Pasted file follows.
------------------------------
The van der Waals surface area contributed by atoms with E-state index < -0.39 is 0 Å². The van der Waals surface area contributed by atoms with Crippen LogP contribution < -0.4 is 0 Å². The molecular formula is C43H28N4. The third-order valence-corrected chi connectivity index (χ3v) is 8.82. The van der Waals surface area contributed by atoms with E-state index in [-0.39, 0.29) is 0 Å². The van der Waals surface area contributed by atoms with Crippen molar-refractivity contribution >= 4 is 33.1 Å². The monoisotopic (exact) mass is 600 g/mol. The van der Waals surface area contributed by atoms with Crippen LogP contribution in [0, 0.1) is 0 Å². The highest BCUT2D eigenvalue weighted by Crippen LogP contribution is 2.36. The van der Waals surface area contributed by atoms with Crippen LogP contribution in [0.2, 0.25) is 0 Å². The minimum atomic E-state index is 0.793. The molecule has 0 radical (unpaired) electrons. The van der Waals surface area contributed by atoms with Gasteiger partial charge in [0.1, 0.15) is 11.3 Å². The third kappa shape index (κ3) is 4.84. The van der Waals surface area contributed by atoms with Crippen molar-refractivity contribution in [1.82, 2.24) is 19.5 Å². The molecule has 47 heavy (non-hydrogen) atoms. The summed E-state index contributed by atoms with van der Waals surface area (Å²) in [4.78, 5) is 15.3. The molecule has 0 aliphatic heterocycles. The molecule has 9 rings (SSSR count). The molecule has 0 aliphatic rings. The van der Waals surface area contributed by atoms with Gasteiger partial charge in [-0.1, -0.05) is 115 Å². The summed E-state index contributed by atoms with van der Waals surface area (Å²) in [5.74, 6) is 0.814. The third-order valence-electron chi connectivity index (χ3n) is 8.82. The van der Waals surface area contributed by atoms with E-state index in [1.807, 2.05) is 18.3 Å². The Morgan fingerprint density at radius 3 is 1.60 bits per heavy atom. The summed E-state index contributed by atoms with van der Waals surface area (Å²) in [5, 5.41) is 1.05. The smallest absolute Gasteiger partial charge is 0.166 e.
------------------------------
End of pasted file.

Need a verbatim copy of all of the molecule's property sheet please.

The van der Waals surface area contributed by atoms with E-state index < -0.39 is 0 Å². The van der Waals surface area contributed by atoms with Crippen LogP contribution < -0.4 is 0 Å². The molecular formula is C43H28N4. The third-order valence-corrected chi connectivity index (χ3v) is 8.82. The van der Waals surface area contributed by atoms with E-state index in [-0.39, 0.29) is 0 Å². The van der Waals surface area contributed by atoms with Crippen molar-refractivity contribution >= 4 is 33.1 Å². The monoisotopic (exact) mass is 600 g/mol. The van der Waals surface area contributed by atoms with Crippen LogP contribution in [0, 0.1) is 0 Å². The highest BCUT2D eigenvalue weighted by Crippen LogP contribution is 2.36. The van der Waals surface area contributed by atoms with Crippen LogP contribution in [0.2, 0.25) is 0 Å². The minimum atomic E-state index is 0.793. The molecule has 0 radical (unpaired) electrons. The van der Waals surface area contributed by atoms with Gasteiger partial charge in [0.1, 0.15) is 11.3 Å². The third kappa shape index (κ3) is 4.84. The van der Waals surface area contributed by atoms with Crippen molar-refractivity contribution in [1.82, 2.24) is 19.5 Å². The molecule has 47 heavy (non-hydrogen) atoms. The summed E-state index contributed by atoms with van der Waals surface area (Å²) in [4.78, 5) is 15.3. The molecule has 0 aliphatic heterocycles. The molecule has 9 rings (SSSR count). The molecule has 0 aliphatic rings. The van der Waals surface area contributed by atoms with Gasteiger partial charge in [-0.1, -0.05) is 115 Å². The summed E-state index contributed by atoms with van der Waals surface area (Å²) in [5.74, 6) is 0.814. The third-order valence-electron chi connectivity index (χ3n) is 8.82. The van der Waals surface area contributed by atoms with E-state index in [1.807, 2.05) is 18.3 Å². The Morgan fingerprint density at radius 3 is 1.60 bits per heavy atom. The summed E-state index contributed by atoms with van der Waals surface area (Å²) in [5, 5.41) is 1.05. The smallest absolute Gasteiger partial charge is 0.166 e.